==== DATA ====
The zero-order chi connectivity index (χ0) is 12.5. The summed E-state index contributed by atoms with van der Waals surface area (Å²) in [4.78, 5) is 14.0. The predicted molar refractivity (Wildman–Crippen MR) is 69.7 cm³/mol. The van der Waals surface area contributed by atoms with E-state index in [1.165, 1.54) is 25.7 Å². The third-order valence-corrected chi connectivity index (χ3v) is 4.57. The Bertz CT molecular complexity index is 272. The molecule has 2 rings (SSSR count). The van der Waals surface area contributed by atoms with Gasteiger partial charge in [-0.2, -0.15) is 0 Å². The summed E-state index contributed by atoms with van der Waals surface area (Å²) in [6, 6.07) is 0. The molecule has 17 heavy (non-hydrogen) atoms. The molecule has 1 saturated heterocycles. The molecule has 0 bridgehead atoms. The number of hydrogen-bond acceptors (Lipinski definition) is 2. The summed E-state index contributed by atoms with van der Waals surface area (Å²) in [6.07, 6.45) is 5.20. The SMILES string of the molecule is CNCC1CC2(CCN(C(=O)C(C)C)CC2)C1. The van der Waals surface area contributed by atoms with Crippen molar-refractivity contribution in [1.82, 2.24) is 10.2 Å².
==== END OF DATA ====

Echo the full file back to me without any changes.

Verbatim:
The zero-order chi connectivity index (χ0) is 12.5. The summed E-state index contributed by atoms with van der Waals surface area (Å²) in [4.78, 5) is 14.0. The predicted molar refractivity (Wildman–Crippen MR) is 69.7 cm³/mol. The van der Waals surface area contributed by atoms with E-state index in [1.165, 1.54) is 25.7 Å². The third-order valence-corrected chi connectivity index (χ3v) is 4.57. The Bertz CT molecular complexity index is 272. The molecule has 2 rings (SSSR count). The van der Waals surface area contributed by atoms with Gasteiger partial charge in [-0.2, -0.15) is 0 Å². The summed E-state index contributed by atoms with van der Waals surface area (Å²) in [6, 6.07) is 0. The molecule has 17 heavy (non-hydrogen) atoms. The molecule has 1 saturated heterocycles. The molecule has 0 bridgehead atoms. The number of hydrogen-bond acceptors (Lipinski definition) is 2. The summed E-state index contributed by atoms with van der Waals surface area (Å²) in [6.07, 6.45) is 5.20. The SMILES string of the molecule is CNCC1CC2(CCN(C(=O)C(C)C)CC2)C1. The van der Waals surface area contributed by atoms with Crippen molar-refractivity contribution in [1.82, 2.24) is 10.2 Å².